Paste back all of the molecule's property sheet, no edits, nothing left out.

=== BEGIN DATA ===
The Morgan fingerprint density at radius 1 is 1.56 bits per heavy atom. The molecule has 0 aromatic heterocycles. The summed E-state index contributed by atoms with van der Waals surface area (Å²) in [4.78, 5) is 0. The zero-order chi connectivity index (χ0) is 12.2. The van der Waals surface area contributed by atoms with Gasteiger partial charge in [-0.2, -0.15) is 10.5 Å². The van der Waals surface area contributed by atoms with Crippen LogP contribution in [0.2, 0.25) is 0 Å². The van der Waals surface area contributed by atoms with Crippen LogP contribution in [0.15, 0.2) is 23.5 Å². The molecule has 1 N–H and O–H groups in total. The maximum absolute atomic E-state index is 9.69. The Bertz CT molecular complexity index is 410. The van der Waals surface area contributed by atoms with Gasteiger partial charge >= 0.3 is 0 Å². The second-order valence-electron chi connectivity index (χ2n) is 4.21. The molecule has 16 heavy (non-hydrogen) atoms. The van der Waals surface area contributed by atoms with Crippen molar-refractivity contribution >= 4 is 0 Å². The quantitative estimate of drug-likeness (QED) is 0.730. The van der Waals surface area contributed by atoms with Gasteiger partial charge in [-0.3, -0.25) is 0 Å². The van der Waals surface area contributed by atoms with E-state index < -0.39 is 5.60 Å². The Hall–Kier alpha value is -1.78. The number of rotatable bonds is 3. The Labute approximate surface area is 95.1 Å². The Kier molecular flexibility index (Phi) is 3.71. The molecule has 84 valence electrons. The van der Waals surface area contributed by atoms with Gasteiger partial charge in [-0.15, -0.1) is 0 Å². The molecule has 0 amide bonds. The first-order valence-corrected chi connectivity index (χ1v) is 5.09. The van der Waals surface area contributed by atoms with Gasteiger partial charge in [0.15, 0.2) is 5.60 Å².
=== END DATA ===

The Morgan fingerprint density at radius 1 is 1.56 bits per heavy atom. The molecule has 0 aromatic heterocycles. The summed E-state index contributed by atoms with van der Waals surface area (Å²) in [4.78, 5) is 0. The zero-order chi connectivity index (χ0) is 12.2. The van der Waals surface area contributed by atoms with Gasteiger partial charge in [-0.2, -0.15) is 10.5 Å². The van der Waals surface area contributed by atoms with Crippen LogP contribution in [0.2, 0.25) is 0 Å². The van der Waals surface area contributed by atoms with Crippen LogP contribution in [0.15, 0.2) is 23.5 Å². The molecule has 1 N–H and O–H groups in total. The maximum absolute atomic E-state index is 9.69. The Bertz CT molecular complexity index is 410. The van der Waals surface area contributed by atoms with Gasteiger partial charge >= 0.3 is 0 Å². The second-order valence-electron chi connectivity index (χ2n) is 4.21. The molecule has 16 heavy (non-hydrogen) atoms. The van der Waals surface area contributed by atoms with Crippen molar-refractivity contribution >= 4 is 0 Å². The quantitative estimate of drug-likeness (QED) is 0.730. The van der Waals surface area contributed by atoms with Gasteiger partial charge in [-0.3, -0.25) is 0 Å². The van der Waals surface area contributed by atoms with E-state index < -0.39 is 5.60 Å². The Hall–Kier alpha value is -1.78. The number of rotatable bonds is 3. The Labute approximate surface area is 95.1 Å². The Kier molecular flexibility index (Phi) is 3.71. The molecule has 84 valence electrons. The van der Waals surface area contributed by atoms with Gasteiger partial charge in [-0.15, -0.1) is 0 Å². The molecule has 0 amide bonds. The first-order valence-corrected chi connectivity index (χ1v) is 5.09. The van der Waals surface area contributed by atoms with Gasteiger partial charge in [0.15, 0.2) is 5.60 Å².